KEY WEST, Florida (AP) — With her lips and tongue swollen, U.S. endurance swimmer Diana Nyad edged closer to Florida on Monday in her attempt to become the first person to swim the treacherous waters from Cuba to Key West without a shark cage.
Nyad was less than 2 miles (3 kilometers) from Florida and on course to finish the roughly 110 mile (177 kilometers) swim Monday afternoon. She was expected to arrive in Key West between 2 p.m. and 4 p.m. EDT.
"I am about to swim my last 2 miles in the ocean," Nyad told her 35-member team from the water, according to her website. "This is a lifelong dream of mine and I'm very very glad to be with you."
Nyad told supporters a silicone mask she wore to protect her face from jellyfish stings caused bruises inside her mouth, making it difficult for her to talk.
Doctors traveling with Nyad were worried about her slurred speech and her breathing, but they didn't intervene, according to Nyad's website.
Nyad's journey began Saturday morning when she jumped from the seawall of the Hemingway Marina into the warm waters off Havana. She has been swimming the Florida Strait ever since, stopping from time to time for nourishment.
As she closed in on the Key West shores, a couple of hundred people gathered on the beach to watch her make the final leg of the swim.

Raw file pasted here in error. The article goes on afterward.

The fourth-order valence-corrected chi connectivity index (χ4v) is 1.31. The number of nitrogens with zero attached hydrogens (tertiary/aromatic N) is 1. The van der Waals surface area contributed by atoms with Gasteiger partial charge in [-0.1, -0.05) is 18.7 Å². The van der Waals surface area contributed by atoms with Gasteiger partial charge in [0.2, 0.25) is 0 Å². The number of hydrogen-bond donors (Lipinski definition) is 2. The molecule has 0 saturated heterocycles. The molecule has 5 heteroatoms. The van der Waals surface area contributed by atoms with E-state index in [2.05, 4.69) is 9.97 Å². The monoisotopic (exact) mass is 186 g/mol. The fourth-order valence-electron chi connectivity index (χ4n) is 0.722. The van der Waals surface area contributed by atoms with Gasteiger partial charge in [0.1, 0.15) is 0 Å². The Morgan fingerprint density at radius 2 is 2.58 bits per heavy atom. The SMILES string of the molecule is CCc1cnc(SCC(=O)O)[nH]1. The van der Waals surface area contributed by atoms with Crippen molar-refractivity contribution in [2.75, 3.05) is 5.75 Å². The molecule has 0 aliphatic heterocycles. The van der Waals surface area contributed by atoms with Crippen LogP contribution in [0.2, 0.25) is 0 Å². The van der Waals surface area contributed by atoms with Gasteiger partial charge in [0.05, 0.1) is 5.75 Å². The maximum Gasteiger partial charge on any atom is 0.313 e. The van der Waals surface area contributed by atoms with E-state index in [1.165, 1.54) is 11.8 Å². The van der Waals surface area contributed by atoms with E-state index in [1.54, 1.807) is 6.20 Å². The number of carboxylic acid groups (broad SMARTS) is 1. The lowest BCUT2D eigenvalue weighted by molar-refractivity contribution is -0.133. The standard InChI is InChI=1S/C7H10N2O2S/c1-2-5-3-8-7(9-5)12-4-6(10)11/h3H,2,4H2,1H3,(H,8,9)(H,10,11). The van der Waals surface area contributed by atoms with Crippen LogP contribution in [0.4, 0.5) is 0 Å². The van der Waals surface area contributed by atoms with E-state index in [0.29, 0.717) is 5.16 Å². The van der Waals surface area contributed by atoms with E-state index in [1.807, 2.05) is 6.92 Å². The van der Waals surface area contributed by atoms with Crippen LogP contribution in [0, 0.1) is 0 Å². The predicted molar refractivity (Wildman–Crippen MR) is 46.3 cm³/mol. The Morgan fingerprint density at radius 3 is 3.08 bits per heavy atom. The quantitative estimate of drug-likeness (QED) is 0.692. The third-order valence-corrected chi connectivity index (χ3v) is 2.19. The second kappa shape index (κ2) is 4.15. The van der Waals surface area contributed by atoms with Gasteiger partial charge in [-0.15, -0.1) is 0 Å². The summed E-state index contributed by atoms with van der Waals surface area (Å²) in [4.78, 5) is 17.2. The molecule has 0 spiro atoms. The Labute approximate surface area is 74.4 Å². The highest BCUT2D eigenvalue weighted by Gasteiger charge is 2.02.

"I admit there's an ego rush," Nyad said before the swim began. "If I — three days from now, four days from now — am still somehow bringing the arms up and I see the shore ... I am going to have a feeling that no one yet on this planet has ever had."
Nyad, who recently turned 64, tried the swim the Strait three times in 2011 and 2012. She had also tried in 1978.
Her last attempt ended amid boat trouble, storms, unfavorable currents and jellyfish stings that left her face puffy and swollen.
This time she wore a full bodysuit, gloves, booties and a mask at night, when jellyfish rise to the surface. Before the swim, she said the kit would slow her down, but she believed it would be effective.
The support team accompanying her has equipment that generates a faint electrical field around her, which is designed to keep sharks at bay. A boat also drags a line in the water to help keep her on course.
Australian Susie Maroney successfully swam the Strait in 1997 with a shark cage, which besides protection from the predators, has a drafting effect that pulls a swimmer along.
In 2012, Australian Penny Palfrey swam 79 miles toward Florida without a cage before strong currents forced her to abandon the attempt. This June, her countrywoman Chloe McCardel made it 11 hours and 14 miles before jellyfish stings ended her bid.
In 1978, Walter Poenisch, an Ohio baker, claimed to have made the swim using flippers and a snorkel. Critics say there was insufficient independent documentation to verify his claim.
Nyad first came to national attention in 1975 when she swam the 28 miles around the island of Manhattan in just under eight hours. In 1979 she swam the 102 miles from North Bimini, Bahamas, to Juno Beach, Fla., in 27.5 hours.
Nyad is also an author of three books, a motivational speaker and has been a reporter and commentator for NPR.